I would like to extend my sincere thanks to the more than 70 concerned citizens who came to the Opioid Forum last week. The presenters did an excellent job sharing their insights and experiences in dealing with this challenging issue. Community conversations such as this are incredibly difficult to have, which is all the more reason to have them. Too often when we consider addiction and the opioid crisis, we think of it as an abstraction, the numbers do not seem real and the headlines must be from somewhere else. The biggest take away for me was that many in our community have suffered in silence for too long. We do not think about our neighbors or the problems in our hometown. The message that I want to leave with people is that the problem is real, it is here in Windsor Locks and there are resources available.
Here are some of the resources we learned about:
- DMHAS Addiction Services Bed Availability ctaddictionservices.com.
- Other DMHAS and Regional Mental Health resources at ct.gov/dmhas.
- The Drop Box for unwanted or unused medications open 24/7 at the WLPD Lobby 4 Volunteer Drive, Windsor Locks.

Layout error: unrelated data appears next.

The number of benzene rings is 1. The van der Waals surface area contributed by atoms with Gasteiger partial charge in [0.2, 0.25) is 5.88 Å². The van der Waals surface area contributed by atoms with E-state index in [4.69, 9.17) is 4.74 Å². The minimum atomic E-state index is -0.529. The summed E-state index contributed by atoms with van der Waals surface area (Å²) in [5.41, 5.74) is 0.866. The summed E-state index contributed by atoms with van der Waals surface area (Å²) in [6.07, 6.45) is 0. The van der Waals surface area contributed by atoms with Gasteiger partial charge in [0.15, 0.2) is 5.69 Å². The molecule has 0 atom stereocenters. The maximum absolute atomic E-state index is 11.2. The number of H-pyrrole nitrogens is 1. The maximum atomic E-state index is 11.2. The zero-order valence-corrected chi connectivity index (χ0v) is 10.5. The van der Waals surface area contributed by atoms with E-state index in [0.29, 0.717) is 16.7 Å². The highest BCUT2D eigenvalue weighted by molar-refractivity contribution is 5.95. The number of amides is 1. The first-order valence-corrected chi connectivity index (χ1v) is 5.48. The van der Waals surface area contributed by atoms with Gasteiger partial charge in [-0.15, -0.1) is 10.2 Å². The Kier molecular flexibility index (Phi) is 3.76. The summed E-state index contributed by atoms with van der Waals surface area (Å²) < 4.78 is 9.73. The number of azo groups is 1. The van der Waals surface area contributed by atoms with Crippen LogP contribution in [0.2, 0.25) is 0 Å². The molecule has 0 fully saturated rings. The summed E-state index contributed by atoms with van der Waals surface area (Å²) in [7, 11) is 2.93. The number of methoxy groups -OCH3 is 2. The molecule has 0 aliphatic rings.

- The Warm Hand Off, beginning in February started by First Selectman Chris Kervick, the Windsor Locks Police and St. Francis Hospital to streamline the intake process for people seeking substance abuse treatment.
These resources are just a starting point. We need to keep the conversations going and work toward building a more complete recovery network. We all have some homework to do. I plan on taking many suggestions from the evening back with me to the capitol and work more closely with our local town officials.
The post Starting an Important Conversation about the Opioid Crisis appeared first on State Representative Scott Storms.